Monday, July 16, 2012

An Award for a Commodore

July 4th Meeting 2012
An Award For A Commodore
Presented By: Chris Jackson

I have recently done a bit of research on the Commodores of the Cotuit
Mosquito Yacht Club (This information is available in the archive section of the website if you would like to check my facts).

The CMYC has had 84 Commodores spanning it’s 106 years. By my count 20
are here today going back to 1948. 1942 is in town but is not here due to a bad back.

Commodore 1912, 1913, 1965 and 2005 have the shortest last name at 4
letters. Commodores 1932, 1934 and 1937 had the longest at 13 letters. Honorable
mentions to 2003, 2008, and 2010. 22 Commodres had 7 letter last names, 18 had 5,
none had eleven.

There have been 3 three generation Commodore families. We have had 18
parent/child Commodore families.

Many Commodores have dated but there has only been one marriage
between commodores 1940 and 1942. Sadly it didn’t last. But happily they had 5
children 2 of whom became Commodore.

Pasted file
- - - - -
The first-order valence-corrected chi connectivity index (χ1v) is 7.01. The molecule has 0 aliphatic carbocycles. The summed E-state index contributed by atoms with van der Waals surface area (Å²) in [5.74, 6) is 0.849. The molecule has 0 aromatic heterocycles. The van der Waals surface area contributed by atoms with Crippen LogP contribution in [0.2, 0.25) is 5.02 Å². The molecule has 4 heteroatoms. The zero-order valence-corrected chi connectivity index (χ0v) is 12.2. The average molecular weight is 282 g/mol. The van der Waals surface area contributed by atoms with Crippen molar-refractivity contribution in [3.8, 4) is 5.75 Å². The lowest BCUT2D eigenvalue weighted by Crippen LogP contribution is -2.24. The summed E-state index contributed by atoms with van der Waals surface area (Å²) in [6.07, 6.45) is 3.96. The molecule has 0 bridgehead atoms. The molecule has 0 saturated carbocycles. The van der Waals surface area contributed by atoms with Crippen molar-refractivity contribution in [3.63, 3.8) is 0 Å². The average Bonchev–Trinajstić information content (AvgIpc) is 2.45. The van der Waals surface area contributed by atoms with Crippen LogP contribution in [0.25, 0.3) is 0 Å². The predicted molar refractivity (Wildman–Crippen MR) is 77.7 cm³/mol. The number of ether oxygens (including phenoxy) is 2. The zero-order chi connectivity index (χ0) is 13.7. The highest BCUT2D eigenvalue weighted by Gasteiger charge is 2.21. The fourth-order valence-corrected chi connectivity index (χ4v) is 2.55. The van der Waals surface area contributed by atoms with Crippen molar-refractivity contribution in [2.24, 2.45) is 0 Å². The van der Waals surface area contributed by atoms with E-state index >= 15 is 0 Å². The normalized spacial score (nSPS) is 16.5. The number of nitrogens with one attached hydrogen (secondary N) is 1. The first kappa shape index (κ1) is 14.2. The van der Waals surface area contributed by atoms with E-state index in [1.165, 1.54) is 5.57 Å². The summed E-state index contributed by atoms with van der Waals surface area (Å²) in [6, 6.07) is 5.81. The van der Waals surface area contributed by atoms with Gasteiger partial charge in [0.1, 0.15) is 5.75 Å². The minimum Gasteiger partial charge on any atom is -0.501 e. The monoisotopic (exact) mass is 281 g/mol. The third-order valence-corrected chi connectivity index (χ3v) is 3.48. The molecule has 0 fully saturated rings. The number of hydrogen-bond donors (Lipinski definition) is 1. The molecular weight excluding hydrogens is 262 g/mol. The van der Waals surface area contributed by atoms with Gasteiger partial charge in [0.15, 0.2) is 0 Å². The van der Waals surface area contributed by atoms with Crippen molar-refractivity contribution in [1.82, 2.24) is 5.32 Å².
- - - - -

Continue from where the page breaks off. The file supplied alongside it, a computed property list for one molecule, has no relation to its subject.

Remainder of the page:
There have been 4 Commodores unable to serve their full term.
Unfortunately 3 of them are related to me. Happily none of them died in office.

Six CMYC prizes have been named after former Commodores. Oddly of the 4
prizes named after women, none had previously been a Commodore.

Many Commodores took years off before being elected for their 2 nd term.
1926 took off 4 years before being reelected in 1931. He was also the only
Commodore known to have sailed a skiff to or from another state until Commodores
2000 and 2001 matched his feat.

At the 100th Anniversary Dinner 1978 claimed to be the tallest Commodore, a
claim that 1975 disputed.

The 76th Commodore spent the summer racing a skiff of the same number.
And Commodore 1974 at some point today will be mentioning to anyone who will
listen that his record for the shortest July 4th meeting still stands (19 ½ minutes). He
also spent the winter after his election trying to figure out how he could end up with
the exact same point total in the Club Champs as the winner and still come in second.

At this point you are all probably wondering why I am up here relating all
this information. Commodores 1948 and 1974 believe that Casey Dannhauser in
2011 set the gold standrd for being the most organized and consientious
Commodore we have ever had. I am honored to present her with this Commodores
Ensign for that achievement.

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